Mechanical properties

Mechanical properties consist of tensile strength, toughness, malleability, hardness, Ductility, stiffness, brittle ness, Elasticity, plasticity etc.

Tensile strength

Tensile strength is the ability of the material to withstand the tensile loads without breaking.


Strength is the ability of a material to attack the applied forces without fracturing.


Toughness is the ability of the material to withstand bending, or it is an application of shear stresses without fracture. The rubber or many plastic materials do not scatter so they are tough.


It is the capacity of the substance to tolerate deformation under compression without separation or the malleable materials, to allow a useful amount of plastic deformation. This is it undergoes compressive loading before fracture occurs. Such a material is required for manipulation by the process and rolling, forging and rivet heading.


Hardness is the ability of the material to withstand scratching or depression by another hard body; it is an indication of the wear resistance of the material.


Ductility is the capacity of the substances to undergo deformation, under tension without rupture as in wire drawing.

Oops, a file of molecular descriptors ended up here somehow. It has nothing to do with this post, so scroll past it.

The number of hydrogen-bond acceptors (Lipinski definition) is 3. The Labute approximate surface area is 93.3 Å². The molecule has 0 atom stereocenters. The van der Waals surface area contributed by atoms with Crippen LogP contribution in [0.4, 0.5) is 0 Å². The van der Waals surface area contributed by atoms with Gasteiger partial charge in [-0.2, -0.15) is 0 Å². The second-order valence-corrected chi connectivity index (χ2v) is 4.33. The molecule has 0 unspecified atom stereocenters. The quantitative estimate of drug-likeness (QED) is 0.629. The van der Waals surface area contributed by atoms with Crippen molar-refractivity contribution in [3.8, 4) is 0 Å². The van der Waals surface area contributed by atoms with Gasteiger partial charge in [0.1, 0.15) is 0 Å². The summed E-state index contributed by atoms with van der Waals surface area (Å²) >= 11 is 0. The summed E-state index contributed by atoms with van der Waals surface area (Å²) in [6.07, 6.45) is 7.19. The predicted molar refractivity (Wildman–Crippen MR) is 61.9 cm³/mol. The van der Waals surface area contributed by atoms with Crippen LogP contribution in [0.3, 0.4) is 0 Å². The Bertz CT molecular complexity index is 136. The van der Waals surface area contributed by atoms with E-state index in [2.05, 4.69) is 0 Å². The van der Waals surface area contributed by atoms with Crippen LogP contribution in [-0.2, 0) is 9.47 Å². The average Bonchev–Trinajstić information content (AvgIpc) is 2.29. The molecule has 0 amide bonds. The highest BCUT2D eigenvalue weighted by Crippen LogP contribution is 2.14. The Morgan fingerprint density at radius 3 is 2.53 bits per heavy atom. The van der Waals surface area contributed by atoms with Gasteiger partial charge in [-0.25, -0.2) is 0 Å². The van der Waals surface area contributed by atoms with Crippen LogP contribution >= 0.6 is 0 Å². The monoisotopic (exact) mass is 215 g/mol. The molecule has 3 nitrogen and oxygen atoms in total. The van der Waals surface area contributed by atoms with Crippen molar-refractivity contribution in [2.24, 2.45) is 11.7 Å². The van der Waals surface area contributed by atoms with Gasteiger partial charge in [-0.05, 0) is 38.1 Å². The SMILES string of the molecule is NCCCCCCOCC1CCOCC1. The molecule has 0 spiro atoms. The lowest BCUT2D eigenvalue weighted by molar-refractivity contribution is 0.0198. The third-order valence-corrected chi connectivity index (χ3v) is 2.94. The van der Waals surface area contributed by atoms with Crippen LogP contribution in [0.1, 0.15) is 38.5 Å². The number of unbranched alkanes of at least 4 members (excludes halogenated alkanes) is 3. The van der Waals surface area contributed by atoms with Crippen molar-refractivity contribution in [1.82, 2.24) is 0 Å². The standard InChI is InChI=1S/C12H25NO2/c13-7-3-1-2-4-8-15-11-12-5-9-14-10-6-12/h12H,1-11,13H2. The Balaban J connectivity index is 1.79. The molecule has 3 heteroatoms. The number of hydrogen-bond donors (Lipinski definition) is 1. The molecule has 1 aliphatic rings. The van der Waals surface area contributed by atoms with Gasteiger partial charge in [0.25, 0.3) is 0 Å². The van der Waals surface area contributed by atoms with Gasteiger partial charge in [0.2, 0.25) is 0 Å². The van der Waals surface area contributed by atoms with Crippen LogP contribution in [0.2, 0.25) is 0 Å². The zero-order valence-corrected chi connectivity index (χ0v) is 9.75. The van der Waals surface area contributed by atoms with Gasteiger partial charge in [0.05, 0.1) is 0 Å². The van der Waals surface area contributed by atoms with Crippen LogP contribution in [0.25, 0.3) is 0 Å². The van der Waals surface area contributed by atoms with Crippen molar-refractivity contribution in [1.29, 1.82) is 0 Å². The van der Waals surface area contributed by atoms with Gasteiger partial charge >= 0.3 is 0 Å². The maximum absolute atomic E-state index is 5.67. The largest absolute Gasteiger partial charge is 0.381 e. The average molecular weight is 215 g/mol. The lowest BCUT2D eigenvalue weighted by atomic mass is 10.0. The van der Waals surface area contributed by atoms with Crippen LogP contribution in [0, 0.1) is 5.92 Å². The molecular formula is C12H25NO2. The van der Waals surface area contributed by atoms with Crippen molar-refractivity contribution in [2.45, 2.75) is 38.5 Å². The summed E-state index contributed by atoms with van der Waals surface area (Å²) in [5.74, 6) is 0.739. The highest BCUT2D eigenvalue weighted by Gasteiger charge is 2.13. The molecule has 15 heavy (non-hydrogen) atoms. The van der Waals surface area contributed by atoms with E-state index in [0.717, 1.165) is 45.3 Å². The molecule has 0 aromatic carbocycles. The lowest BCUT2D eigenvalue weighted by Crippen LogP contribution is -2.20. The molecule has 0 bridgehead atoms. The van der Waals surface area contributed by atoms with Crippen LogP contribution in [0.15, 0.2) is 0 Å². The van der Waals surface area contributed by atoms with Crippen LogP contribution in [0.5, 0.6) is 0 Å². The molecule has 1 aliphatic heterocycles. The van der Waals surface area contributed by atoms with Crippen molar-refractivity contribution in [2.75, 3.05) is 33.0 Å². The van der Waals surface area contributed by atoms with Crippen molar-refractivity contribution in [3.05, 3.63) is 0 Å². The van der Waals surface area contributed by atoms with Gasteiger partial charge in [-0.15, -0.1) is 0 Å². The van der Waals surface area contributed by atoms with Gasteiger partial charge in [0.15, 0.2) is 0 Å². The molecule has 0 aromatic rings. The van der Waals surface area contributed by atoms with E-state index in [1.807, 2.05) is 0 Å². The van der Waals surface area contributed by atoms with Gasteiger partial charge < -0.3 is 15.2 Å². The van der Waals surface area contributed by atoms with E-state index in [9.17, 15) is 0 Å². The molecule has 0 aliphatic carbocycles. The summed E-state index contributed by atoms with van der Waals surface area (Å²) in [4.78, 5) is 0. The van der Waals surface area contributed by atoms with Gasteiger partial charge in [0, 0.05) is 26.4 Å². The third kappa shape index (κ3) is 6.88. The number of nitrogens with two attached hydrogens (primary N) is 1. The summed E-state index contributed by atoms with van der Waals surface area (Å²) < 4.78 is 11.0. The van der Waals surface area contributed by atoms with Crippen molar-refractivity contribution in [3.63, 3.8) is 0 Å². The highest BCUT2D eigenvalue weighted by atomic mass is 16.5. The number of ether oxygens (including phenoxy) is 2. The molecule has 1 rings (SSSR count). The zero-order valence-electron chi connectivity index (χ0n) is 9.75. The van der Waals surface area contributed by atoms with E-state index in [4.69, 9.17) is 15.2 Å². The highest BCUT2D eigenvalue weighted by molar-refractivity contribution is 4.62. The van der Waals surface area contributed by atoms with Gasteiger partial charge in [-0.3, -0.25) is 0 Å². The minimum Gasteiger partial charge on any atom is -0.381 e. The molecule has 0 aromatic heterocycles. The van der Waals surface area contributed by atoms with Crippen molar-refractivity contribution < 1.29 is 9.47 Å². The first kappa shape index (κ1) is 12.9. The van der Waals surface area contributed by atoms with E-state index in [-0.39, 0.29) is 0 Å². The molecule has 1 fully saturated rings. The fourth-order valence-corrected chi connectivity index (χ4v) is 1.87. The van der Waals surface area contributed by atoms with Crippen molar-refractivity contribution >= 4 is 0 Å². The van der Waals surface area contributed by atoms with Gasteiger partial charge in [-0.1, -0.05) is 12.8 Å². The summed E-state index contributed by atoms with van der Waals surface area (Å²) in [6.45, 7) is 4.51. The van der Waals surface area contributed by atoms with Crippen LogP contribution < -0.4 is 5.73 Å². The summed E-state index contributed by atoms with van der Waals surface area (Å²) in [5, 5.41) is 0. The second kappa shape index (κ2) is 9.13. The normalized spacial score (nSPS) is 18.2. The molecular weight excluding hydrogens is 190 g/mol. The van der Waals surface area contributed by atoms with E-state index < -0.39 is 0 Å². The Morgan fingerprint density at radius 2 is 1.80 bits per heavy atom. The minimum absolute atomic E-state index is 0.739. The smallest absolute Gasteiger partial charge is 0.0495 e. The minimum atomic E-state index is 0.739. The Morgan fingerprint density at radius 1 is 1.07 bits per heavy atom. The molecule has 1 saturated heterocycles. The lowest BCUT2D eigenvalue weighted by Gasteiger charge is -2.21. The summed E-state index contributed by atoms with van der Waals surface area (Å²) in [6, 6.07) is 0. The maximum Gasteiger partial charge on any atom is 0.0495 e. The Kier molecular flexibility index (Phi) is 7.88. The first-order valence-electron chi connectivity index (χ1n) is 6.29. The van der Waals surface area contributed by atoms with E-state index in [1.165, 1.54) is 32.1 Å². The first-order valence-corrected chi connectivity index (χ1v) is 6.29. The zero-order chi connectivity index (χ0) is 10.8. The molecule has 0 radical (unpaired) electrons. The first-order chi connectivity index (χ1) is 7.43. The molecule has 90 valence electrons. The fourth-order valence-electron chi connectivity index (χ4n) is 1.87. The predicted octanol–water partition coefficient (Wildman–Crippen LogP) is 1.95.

Stiffness is used to measure the ability of the material, and not to deflect under an applied load.


Brittleness is the property of a material that demonstrates little or no plastic deformation before break when a force is applied. Also it is typically said in the opposite manner to ductility and malleability.


Elasticity is the ability of a material to deform under load and return to its original shape and size when the load is removed. If it is made from elastic material it will be the same length before and after the load is applied. All materials possess elasticity to some degree and each one of it has its own elastic limits.


Plasticity is the property which is strictly opposite to elasticity; the ductility and malleability are actual cases of plasticity. Plasticity is the state of a material which has been fully loaded beyond its elastic limit so as to cause the material to deform permanently. Under such conditions the material takes a permanent set and will not return to its original size and shape when the load is removed.

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